She has hosted twenty episodes of the Bio Blurb show, an Internet radio program originally on WPS1 Art Radio, in collaboration with MoMA in NYC, now archived on Alana Heiss' Art On Air. She has been a speaker at Harvard University, the Royal Society in London, Cambridge University, Yale University, the London School of Economics, the Max-Planck Institute, Universitiy of Leiden, the Hamburger Bahnhof Museum in Berlin, the Courtauld Institute of Art in London, Banff Art Center any many others.

Chairing SVA's Fine Arts Department in NYC since 2005, Ms. Anker continues to interweave traditional and experimental media in her department's new digital initiative and the Nature and Technology BioArt Lab.

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Most Helpful Customer Reviews

10 of 11 people found the following review helpful By Giovanni Frazzetto on February 23, 2004
Format: Hardcover
This is a very inspiring book. An excellent and complete overview of how genetic research is permeating popular culture, of how the gene has become a powerful and pervasive icon with a social meaning that goes beyond its biological properties.
This is an excellent volume for those who are interested in the regular shifts of boundaries between the domains of art and science. The authors explore the rise of an increasingly important new trend in contemporary art involving science by documenting the ideas and images that artists are using in association with the genetic view of life. They underline and provide insight into the social and cultural meaning of genetic research and of genetic essentialism through contemporary artists' interpretation of scientific process. In its well odered and relevantly different sections, Suzanne Anker and Dorothy Nelkin touch upon topics such as the sequencing of the genome and the reduction of humans to 'molecularl texts', the concept of identity, genetic engineering, the creation of transgenics and chimeras, assisted reproduction and cloning.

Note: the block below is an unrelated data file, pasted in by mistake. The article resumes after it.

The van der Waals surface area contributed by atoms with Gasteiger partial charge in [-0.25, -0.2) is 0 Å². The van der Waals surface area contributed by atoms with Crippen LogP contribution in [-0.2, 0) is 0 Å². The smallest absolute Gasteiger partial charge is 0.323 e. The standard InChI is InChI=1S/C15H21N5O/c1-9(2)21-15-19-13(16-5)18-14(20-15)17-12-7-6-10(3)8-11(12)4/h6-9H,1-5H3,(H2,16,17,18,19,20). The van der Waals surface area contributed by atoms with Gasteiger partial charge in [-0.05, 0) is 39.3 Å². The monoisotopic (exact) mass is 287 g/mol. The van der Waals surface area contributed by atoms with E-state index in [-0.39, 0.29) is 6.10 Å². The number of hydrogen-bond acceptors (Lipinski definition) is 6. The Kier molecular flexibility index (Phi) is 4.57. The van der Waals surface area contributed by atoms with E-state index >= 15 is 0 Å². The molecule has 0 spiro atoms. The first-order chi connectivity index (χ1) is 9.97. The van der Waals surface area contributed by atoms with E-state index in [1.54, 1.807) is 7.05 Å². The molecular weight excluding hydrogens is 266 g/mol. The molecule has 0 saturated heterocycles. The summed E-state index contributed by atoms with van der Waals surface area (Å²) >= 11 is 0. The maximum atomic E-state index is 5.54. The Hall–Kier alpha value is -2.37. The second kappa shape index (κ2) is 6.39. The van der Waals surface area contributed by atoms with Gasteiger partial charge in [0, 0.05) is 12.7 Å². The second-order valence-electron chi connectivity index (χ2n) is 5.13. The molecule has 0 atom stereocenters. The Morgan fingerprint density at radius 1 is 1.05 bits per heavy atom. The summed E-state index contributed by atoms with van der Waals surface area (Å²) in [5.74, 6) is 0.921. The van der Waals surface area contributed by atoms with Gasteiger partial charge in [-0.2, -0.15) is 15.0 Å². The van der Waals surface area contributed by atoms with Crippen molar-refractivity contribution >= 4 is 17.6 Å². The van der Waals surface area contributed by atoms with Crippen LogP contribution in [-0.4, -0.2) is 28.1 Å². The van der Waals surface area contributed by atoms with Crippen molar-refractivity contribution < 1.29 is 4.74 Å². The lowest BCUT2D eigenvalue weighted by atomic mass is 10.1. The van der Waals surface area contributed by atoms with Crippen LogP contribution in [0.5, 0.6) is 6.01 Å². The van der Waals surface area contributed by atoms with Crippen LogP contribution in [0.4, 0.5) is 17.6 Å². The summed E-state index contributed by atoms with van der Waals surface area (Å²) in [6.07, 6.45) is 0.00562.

It is thorough work and well written, with the necessary historical references. A continuous, witty, appropriate and precise account of the questions, concepts, ideas and images fluctuating between the realm of science and that of art. I highly recommend it. A very good buy.
Giovanni Frazzetto (Molecular Biologist, Writer)
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2 of 2 people found the following review helpful By Abigail A. Allan on April 18, 2008
Format: Hardcover
Fantastic! Filled with images of artwork that actually relates to and is about science. (A lot of books and articles I have been reading for my thesis make broad gestures to famous paintings that have little to nothing to do with science.) As a biologist and an artists, this was the most informative, interesting and engaging book I have ever read.

Besides - lots and lots of tasty pictures. I wish i had more time to write a better review - but I'll just say that every art student, scientist, and most importantly gallery curators and art historians must have.

oh happy day, and actual interesting and beautiful to look at book about art and science. Not random "ideas" and babbling - but REAL SCIENCE and REAL ART.